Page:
At this point, the proposed legislation looks like a long shot. The insurance industry is expected to lobby against its passage. Even if passed, experts believe the bill would likely face legal challenges that could take years to resolve, during which time coronavirus business interruption claims wouldn’t be paid.

Challenging a Denied Business Interruption Claim

To have your business interruption claim paid, the suspension of business operations must be caused by a “Covered Cause of Loss.” Most policies contain a viral and/or bacterial exclusion clause, but details matter. For example, if your policy only excludes coverage for bacteria, you might still have coverage for coronavirus. If your policy does exclude viruses, it’s unlikely that the insurer has specifically considered coronaviruses. Depending on exactly how the policy is written, there may be room for interpretation. It all comes down to the policy language.

Your policy may also cover acts of civil authority. As insurance company The Hartford explains, if you have to shut down because a government agency prevents access to your business, your policy can help replace business losses. Under Ohio’s March 9 Stay-At-Home Order, non-essential businesses and operations were required to cease all activities. Unless your business is a grocery store, pharmacy, gas station, food and beverage manufacturer, or another business designated as “essential,” you likely could not remain open due to the Order.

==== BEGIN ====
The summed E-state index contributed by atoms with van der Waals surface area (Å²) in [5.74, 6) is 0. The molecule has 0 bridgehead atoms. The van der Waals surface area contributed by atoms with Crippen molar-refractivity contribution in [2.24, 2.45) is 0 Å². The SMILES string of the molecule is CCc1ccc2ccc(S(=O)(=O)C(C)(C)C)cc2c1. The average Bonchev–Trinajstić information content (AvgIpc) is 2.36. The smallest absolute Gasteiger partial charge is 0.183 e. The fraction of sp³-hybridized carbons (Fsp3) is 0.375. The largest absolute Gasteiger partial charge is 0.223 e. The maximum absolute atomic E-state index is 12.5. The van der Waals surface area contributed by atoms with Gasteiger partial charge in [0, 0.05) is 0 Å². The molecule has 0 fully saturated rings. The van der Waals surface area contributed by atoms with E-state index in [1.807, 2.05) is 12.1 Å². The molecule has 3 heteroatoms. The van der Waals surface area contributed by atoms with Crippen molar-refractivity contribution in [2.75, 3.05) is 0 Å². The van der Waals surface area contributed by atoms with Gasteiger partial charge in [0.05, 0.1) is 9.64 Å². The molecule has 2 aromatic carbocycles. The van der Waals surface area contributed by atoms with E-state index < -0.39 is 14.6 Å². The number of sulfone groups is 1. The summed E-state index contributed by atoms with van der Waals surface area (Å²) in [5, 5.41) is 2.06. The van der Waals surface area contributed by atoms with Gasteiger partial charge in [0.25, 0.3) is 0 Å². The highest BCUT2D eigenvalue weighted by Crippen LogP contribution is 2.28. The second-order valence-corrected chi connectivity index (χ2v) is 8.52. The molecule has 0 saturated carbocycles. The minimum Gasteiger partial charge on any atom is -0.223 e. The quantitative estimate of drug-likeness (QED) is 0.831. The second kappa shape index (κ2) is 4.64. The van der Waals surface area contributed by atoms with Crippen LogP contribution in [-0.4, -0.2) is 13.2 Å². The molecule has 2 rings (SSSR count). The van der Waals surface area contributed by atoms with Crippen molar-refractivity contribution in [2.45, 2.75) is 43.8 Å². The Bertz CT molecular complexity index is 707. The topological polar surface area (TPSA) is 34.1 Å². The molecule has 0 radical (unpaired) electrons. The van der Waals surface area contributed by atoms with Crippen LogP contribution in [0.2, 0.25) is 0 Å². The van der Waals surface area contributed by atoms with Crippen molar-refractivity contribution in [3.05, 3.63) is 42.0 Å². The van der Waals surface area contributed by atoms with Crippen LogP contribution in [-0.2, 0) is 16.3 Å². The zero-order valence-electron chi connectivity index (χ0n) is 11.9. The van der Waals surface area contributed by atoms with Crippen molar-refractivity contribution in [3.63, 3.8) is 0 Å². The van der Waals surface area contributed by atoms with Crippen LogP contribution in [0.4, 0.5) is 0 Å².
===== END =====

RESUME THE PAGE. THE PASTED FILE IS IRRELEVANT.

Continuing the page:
Policies that do not contain an exclusion for viruses or civil authorities should pay out for COVID-19 business interruption. However, some business owners with valid claims are being told that loses from COVID-19 are not covered and having their claims denied. They’re responding with lawsuits against their insurance companies seeking payouts. These cases include:

  • Restaurants in Cleveland, New Orleans, and Chicago
  • The J3 Clothing Company in Moreland Hills, Ohio
  • A class action lawsuit on behalf of Ohio restaurants
  • A beauty industry class action lawsuit

Dino Palmieri, who owns 10 Ohio salons and is filing a business interruption lawsuit, said, “Year after year we pay for business interruption insurance, but now, when we need the coverage, the insurance company says no. It’s infuriating.”

Let Graham Law Review Your Policy, Free of Charge

Graham Law’s business lawyers will review your business interruption policy to determine its coverage and exclusions. If your claim was already denied, we can discuss the validity of the denial and explain your legal options. Our consultations are 100% free.

From the firm’s beginning, we’ve had the privilege of helping Ohio businesses reach their potential and find success. We understand the difficulties company owners are facing and are there for you in this trying time. For questions about a business interruption claim, call 1-800-621-8585 or Contact Us.